Qatar’s pro-Brotherhood policies were reflected in the activities of the influential state-owned Al Jazeera television news network, as well as in Doha’s financial support for Brotherhood groups, including Hamas in Gaza. Support like this strained relations with other Gulf Cooperation Council states over the upheavals in Egypt, Libya and other Arab Spring countries.
Tensions finally boiled over at a council summit in March 2014, which led Saudi Arabia, the U.A.E. and Bahrain to withdraw their ambassadors from Doha. The crisis continued until November, when it was finally resolved with the signing of the Riyadh “supplementary agreement.”
The full contents of the agreement have not been disclosed, but the widespread assumption that Qatar agreed to reduce its backing for Muslim Brotherhood movements has been borne out by a de facto shift of policy. Qatar has notably reduced its support for Hamas, and there has been an exodus of Brotherhood leaders from Doha.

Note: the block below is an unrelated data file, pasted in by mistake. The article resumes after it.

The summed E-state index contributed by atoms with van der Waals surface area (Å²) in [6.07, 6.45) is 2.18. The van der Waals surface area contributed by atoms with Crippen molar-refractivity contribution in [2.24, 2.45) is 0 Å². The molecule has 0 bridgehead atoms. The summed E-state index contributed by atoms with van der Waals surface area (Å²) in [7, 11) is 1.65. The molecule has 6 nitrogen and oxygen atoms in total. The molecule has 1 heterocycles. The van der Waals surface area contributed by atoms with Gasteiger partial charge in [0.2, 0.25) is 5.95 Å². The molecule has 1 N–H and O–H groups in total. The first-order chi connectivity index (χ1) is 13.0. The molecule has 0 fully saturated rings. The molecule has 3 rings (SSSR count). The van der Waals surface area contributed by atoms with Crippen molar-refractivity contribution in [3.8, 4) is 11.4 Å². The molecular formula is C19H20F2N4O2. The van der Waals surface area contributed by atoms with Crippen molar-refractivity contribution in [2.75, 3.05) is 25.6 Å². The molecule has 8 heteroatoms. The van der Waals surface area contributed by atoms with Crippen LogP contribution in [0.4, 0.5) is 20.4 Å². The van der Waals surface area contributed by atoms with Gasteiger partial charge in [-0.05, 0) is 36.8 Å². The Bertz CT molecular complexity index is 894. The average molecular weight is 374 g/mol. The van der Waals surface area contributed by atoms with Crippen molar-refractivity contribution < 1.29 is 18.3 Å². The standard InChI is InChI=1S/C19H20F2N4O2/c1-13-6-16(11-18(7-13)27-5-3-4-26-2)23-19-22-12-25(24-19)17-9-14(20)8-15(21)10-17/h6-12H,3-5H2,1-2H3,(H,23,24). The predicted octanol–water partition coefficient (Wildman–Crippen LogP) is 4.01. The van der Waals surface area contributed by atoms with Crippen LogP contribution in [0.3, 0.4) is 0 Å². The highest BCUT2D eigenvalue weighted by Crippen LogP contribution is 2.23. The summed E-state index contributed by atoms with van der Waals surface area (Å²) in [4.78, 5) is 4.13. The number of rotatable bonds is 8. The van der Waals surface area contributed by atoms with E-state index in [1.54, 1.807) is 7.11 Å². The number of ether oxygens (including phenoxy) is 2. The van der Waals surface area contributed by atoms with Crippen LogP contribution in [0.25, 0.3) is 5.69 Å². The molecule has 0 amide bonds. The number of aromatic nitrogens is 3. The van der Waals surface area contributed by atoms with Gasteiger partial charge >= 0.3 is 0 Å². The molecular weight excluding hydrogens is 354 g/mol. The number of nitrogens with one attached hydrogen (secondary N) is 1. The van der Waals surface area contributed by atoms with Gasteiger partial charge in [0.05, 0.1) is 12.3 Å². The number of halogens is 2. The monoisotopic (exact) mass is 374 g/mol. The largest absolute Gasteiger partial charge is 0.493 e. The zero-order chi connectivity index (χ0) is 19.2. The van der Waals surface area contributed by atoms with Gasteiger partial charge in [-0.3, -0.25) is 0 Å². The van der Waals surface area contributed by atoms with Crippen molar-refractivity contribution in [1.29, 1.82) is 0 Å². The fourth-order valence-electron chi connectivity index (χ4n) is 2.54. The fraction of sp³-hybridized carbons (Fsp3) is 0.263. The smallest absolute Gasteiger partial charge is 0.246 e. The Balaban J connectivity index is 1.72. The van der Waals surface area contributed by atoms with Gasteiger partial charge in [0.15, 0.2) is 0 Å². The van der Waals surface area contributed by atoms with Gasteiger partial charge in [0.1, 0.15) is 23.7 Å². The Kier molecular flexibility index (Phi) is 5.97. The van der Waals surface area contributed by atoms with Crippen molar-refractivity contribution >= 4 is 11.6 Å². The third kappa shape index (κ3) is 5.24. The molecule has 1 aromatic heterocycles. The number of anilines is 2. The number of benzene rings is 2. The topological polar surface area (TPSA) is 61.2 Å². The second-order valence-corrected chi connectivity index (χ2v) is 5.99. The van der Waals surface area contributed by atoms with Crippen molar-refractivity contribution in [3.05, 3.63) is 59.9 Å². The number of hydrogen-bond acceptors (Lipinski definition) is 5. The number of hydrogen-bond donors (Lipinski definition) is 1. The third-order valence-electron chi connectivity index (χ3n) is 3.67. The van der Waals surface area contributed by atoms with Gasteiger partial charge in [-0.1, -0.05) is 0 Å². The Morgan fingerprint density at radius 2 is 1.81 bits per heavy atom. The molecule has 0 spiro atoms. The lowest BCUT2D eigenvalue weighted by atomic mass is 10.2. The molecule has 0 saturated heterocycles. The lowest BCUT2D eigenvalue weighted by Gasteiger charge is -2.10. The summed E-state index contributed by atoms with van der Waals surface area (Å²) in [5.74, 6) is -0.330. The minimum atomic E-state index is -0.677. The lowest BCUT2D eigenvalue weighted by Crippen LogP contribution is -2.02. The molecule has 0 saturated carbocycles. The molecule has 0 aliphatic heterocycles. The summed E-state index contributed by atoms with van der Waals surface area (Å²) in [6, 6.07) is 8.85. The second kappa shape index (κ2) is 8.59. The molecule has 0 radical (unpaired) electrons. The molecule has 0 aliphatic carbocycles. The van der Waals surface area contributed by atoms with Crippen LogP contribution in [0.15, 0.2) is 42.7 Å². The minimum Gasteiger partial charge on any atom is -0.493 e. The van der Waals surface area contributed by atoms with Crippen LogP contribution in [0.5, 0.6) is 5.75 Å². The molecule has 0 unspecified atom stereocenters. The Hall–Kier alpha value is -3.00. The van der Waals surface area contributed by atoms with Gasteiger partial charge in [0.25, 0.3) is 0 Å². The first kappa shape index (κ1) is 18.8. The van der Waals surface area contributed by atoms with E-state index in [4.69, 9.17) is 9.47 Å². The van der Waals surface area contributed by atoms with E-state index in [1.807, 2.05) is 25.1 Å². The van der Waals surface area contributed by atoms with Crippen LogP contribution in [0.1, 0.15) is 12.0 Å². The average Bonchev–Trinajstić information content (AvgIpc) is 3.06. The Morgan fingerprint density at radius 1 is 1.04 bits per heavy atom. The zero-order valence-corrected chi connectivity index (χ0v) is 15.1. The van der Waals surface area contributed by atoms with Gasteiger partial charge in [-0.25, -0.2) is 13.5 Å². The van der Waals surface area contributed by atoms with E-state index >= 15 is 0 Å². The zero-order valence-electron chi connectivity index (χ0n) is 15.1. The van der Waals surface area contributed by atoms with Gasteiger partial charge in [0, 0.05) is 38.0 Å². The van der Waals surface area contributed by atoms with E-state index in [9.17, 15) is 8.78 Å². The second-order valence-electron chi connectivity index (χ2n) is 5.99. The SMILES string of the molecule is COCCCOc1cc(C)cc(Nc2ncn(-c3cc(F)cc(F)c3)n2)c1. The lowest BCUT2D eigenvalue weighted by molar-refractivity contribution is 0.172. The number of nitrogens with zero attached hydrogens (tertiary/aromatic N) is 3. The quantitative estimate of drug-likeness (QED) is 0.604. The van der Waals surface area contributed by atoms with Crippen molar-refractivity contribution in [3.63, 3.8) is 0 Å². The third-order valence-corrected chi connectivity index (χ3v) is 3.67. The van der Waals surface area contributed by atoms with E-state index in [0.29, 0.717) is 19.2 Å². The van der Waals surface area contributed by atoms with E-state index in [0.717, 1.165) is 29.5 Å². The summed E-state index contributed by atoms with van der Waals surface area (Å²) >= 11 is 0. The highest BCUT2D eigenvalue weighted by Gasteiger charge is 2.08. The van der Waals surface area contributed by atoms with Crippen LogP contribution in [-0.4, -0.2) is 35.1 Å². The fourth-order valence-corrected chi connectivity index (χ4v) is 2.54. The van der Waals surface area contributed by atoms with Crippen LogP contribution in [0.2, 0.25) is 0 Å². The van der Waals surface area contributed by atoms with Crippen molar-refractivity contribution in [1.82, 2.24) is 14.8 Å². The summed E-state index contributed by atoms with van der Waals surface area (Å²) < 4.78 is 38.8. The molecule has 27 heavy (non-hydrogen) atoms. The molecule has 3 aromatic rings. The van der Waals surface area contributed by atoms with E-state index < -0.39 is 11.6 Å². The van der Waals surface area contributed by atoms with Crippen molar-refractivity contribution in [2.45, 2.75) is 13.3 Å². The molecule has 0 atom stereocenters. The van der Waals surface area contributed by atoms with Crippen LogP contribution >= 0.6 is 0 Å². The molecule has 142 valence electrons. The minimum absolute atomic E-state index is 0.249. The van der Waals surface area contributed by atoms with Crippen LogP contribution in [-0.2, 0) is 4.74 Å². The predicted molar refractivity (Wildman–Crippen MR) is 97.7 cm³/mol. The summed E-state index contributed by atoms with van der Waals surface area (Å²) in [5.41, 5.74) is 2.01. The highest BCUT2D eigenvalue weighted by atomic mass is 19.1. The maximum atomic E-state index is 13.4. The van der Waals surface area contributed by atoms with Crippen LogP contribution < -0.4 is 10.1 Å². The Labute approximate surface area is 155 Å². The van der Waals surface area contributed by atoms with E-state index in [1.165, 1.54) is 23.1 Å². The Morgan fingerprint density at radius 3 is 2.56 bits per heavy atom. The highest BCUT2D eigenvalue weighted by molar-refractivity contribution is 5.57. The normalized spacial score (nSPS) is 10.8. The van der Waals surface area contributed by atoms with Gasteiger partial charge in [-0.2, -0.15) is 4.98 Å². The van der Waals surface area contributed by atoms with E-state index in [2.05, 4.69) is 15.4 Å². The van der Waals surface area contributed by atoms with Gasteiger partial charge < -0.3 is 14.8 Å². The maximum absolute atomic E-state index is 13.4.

In country after country, the Brotherhood’s fortunes were already in free fall. Doha clearly concluded that it was making too many enemies while backing a losing side.
The accession of new monarchs has also changed the dynamic between the once-rival states. In 2013, Qatar’s Sheikh Hamad abdicated in favor of his son, Sheikh Tamim bin Hamad al-Thani, and in January, King Salman took power in Saudi Arabia. Salman moved quickly to secure greater unity among the Gulf states, in particular ending the rift with Qatar. That was the prelude for a more assertive regional stance, best exemplified by the intervention in Yemen.
Doha has welcomed Riyadh’s new strategic direction. Qataris involved in the foreign policy debate in Doha now offer a robust defense of Gulf Cooperation Council actions that are harshly criticized outside of the Gulf. Public sympathy here for Saudi policies in Yemen, Iraq and Syria — and resentment of Iran’s role — reflects a level of cooperation between Riyadh and Doha unknown for two decades.